Regional Environmental Change 18 (2018)3. - ISSN 1436-3798 - p. 817 - 830.
Explorative scenarios - Land use - Normative visions - Pathways

Plausible scenarios of future land use derived from model projections may differ substantially from what is actually desired by society, and identifying such mismatches is important for identifying policies to resolve them. This paper presents an approach to link explorative projections of future land use for the European Union to normative visions of desired land-use futures. We used the results of 24 scenario projections obtained from seven linked simulation models to explore uncertainty in future land-use developments. Land-use projections were linked to statements made by stakeholders for three normative visions of desired, future land use. The visions differed in the scale of multifunctionality of land use: at European (Best Land in Europe), regional (Regional Connected) or local (Local Multifunctional) level. To identify pathways to these visions, we analysed in which cases projected land-use changes matched with the land-use changes desired in the visions. We identified five pathways to the vision Regional Connected, two pathways to the vision Best Land in Europe, but no pathway to the vision Local Multifunctional. Our results suggest that policies have the ability to change the development of land use such that it is more in line with land-use futures desired by society. We believe our approach represents an interesting avenue for foresight studies on land use, as it combines the credibility from explorative scenarios with legitimacy and saliency of normative visions.

Simulating and delineating future land change trajectories across Europe
Stürck, Julia ; Levers, Christian ; Zanden, Emma Henriëtta van der; Schulp, Catharina Johanna Elizabeth ; Verkerk, Pieter Johannes ; Kuemmerle, Tobias ; Helming, John ; Lotze-Campen, Hermann ; Tabeau, Andrzej ; Popp, Alexander ; Schrammeijer, Elizabeth ; Verburg, Peter - \ 2018
Regional Environmental Change 18 (2018)3. - ISSN 1436-3798 - p. 733 - 749.
Ecosystem service - Europe - Land system - Land use change - Modeling - Scenario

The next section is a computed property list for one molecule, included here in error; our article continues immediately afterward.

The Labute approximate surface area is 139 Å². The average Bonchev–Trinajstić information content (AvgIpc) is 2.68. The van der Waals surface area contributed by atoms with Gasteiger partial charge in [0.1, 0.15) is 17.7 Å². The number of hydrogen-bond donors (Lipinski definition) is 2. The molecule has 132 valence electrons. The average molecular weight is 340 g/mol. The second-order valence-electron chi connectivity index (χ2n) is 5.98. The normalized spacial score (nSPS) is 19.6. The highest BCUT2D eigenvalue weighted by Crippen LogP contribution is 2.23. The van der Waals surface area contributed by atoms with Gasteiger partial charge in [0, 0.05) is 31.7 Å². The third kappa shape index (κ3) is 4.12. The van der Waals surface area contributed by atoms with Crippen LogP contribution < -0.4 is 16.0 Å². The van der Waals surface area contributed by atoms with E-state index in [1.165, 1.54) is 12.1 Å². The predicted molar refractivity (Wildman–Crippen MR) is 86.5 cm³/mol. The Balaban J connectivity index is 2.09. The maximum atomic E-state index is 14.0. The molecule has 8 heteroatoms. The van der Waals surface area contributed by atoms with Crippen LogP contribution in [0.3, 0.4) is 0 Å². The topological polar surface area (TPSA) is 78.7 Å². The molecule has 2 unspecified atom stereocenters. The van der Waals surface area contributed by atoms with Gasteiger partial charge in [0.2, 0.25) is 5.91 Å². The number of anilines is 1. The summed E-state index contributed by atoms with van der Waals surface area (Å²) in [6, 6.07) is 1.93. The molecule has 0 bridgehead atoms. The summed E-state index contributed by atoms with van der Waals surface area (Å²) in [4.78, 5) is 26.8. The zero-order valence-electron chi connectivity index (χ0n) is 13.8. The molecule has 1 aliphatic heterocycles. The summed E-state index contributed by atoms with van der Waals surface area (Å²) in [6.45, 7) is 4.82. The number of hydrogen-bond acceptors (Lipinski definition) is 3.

Explorations of future land use change are important to understand potential conflicts between competing land uses, trade-offs associated with particular land change trajectories, and the effectiveness of policies to steer land systems into desirable states. Most model-based explorations and scenario studies focused on conversions in broad land use classes, but disregarded changes in land management or focused on individual sectors only. Using the European Union (EU) as a case study, we developed an approach to identifying typical combinations of land cover and management changes by combining the results of multimodel simulations in the agriculture and forest sectors for four scenarios from 2000 to 2040. We visualized land change trajectories by mapping regional hotspots of change. Land change trajectories differed in extent and spatial pattern across the EU and among scenarios, indicating trajectory-specific option spaces for alternative land system outcomes. In spite of the large variation in the area of change, similar hotspots of land change were observed among the scenarios. All scenarios indicate a stronger polarization of land use in Europe, with a loss of multifunctional landscapes. We analyzed locations subject to change by comparing location characteristics associated with certain land change trajectories. Results indicate differences in the location conditions of different land change trajectories, with diverging impacts on ecosystem service provisioning. Policy and planning for future land use needs to account for the spatial variation of land change trajectories to achieve both overarching and location-specific targets.